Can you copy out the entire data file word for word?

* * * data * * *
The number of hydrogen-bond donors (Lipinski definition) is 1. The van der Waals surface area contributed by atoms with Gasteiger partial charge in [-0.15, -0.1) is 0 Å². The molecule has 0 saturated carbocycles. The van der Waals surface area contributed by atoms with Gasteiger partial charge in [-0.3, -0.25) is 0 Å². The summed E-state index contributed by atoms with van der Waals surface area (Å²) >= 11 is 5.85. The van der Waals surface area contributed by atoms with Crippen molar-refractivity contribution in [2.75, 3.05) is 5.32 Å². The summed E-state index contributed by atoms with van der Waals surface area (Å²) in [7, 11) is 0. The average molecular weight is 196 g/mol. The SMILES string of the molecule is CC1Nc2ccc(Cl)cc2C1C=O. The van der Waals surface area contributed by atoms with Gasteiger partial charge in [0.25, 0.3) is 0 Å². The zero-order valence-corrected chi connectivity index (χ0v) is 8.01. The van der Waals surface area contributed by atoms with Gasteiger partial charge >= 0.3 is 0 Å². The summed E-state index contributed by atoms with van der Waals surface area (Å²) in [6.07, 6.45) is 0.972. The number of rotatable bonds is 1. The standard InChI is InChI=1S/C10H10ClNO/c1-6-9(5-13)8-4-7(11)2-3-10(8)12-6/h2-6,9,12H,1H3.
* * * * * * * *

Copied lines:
The number of hydrogen-bond donors (Lipinski definition) is 1. The van der Waals surface area contributed by atoms with Gasteiger partial charge in [-0.15, -0.1) is 0 Å². The molecule has 0 saturated carbocycles. The van der Waals surface area contributed by atoms with Gasteiger partial charge in [-0.3, -0.25) is 0 Å². The summed E-state index contributed by atoms with van der Waals surface area (Å²) >= 11 is 5.85. The van der Waals surface area contributed by atoms with Crippen molar-refractivity contribution in [2.75, 3.05) is 5.32 Å². The summed E-state index contributed by atoms with van der Waals surface area (Å²) in [7, 11) is 0. The average molecular weight is 196 g/mol. The SMILES string of the molecule is CC1Nc2ccc(Cl)cc2C1C=O. The van der Waals surface area contributed by atoms with Gasteiger partial charge in [0.25, 0.3) is 0 Å². The zero-order valence-corrected chi connectivity index (χ0v) is 8.01. The van der Waals surface area contributed by atoms with Gasteiger partial charge >= 0.3 is 0 Å². The summed E-state index contributed by atoms with van der Waals surface area (Å²) in [6.07, 6.45) is 0.972. The number of rotatable bonds is 1. The standard InChI is InChI=1S/C10H10ClNO/c1-6-9(5-13)8-4-7(11)2-3-10(8)12-6/h2-6,9,12H,1H3.